AS THE snow continued to fall today, and harsh winds whipped what has already fallen into yet deeper drifts, NFU Scotland president Andrew McCornick pointed out that it was further proof of the difficult but vital job that farmers, crofters and growers do, continuing to brave arctic conditions to keep Scotland’s food chains running and shop shelves stocked.

“Our local secretaries, regional managers and head office staff have been taking many calls from members around the country and we are feeding their experiences into the Scottish Government and its Weather Advisory Panel," said Mr McCornick.

“Many of our members are struggling because of the snow and stormy conditions, with road closures and access issues causing problems for dairy and livestock farmers. The immediate impact of this is that many dairy farmers are not getting their milk collected and are being forced to dispose of it in their slurry after a days’ milking. We are hopeful that collections for these farms will return to normal at the weekend but with the weather being so unpredictable it is hard to say.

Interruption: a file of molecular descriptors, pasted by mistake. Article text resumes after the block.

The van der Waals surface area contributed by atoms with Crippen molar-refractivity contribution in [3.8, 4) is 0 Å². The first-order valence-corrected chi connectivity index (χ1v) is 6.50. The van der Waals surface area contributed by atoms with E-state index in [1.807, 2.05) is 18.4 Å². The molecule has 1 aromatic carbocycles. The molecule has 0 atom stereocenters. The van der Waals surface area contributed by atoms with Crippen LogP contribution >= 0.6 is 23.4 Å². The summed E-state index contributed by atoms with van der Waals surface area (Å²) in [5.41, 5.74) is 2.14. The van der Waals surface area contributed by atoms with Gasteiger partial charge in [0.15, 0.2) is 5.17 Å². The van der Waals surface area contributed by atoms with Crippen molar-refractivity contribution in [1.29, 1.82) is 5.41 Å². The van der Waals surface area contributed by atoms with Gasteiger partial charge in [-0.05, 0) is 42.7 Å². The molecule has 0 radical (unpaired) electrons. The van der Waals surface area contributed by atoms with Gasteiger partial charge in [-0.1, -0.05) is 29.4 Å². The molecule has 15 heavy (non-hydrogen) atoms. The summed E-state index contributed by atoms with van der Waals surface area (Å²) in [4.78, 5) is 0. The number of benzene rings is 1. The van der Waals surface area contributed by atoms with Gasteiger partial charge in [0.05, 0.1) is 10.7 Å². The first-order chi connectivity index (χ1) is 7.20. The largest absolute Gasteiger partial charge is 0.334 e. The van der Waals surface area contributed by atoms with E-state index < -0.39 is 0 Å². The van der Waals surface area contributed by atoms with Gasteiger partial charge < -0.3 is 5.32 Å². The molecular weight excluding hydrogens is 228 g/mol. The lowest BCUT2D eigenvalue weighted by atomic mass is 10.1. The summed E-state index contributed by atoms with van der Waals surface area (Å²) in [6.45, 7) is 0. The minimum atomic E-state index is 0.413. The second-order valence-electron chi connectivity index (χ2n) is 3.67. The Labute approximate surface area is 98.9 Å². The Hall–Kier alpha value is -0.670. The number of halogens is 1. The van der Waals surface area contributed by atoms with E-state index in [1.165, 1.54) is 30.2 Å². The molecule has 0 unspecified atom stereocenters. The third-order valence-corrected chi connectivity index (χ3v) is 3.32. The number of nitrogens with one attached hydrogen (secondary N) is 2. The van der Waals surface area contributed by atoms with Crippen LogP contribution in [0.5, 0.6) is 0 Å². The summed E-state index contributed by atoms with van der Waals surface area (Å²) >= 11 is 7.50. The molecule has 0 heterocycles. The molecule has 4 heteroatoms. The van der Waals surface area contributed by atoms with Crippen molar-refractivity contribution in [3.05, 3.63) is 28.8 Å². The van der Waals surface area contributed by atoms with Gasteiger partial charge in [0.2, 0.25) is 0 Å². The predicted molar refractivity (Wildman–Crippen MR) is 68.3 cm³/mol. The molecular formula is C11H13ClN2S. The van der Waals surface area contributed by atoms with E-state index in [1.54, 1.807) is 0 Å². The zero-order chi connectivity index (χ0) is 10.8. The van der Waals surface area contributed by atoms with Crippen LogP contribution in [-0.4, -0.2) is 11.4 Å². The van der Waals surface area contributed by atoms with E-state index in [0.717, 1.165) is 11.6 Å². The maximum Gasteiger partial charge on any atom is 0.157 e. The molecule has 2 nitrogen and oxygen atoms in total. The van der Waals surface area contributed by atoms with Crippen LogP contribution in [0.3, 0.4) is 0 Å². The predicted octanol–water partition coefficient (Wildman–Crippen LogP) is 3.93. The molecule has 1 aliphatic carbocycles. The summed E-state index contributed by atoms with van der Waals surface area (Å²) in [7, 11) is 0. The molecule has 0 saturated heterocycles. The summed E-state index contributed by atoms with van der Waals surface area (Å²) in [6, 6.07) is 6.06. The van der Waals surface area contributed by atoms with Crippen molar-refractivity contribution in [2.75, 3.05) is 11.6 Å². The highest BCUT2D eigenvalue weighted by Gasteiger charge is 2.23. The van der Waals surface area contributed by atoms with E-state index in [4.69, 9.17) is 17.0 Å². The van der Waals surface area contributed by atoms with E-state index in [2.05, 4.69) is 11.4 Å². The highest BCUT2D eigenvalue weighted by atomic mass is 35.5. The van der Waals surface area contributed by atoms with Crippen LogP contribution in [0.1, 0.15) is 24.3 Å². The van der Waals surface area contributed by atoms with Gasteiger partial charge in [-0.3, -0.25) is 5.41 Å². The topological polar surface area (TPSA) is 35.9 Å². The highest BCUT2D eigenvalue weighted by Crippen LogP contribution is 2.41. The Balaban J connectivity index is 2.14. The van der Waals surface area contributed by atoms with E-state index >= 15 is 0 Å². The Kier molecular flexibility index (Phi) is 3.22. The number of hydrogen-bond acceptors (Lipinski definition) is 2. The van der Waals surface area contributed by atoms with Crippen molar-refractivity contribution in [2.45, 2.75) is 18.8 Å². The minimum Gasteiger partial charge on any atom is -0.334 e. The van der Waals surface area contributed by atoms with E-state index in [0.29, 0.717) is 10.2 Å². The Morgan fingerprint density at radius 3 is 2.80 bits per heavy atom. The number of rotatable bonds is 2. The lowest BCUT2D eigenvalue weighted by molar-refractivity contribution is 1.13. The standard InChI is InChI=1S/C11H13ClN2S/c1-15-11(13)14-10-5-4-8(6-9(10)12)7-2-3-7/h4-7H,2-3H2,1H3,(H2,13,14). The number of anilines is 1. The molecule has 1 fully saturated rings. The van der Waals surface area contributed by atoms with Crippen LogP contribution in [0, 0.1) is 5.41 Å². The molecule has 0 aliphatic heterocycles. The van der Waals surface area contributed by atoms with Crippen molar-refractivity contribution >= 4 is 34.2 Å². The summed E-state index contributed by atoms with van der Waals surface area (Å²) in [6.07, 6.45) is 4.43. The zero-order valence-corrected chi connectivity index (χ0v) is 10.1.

“Today’s statement from Arla, that they have agreed to cover the cost of milk that is disposed of if they are unable to collect any milk due to the road network being inaccessible or as a consequence of the freezing conditions, is very welcome and I hope that others follow in kind," he said.

“Normal day to day tasks on farms are taking much longer than usual and people are having to deal with the problems that happen when the weather is so cold and there is a lot of snow. Livestock farmers, particularly those with hard to access grazing are beginning to struggle to get fodder to their stock in the fields. We are keeping an eye on the situation and if the bad weather continues some assistance in the areas may be required.

“Despite these difficulties our members will continue to struggle on, tending to their animals and land as they always do, keeping up the high standards of welfare and quality which the public has come to expect from Scottish farming.”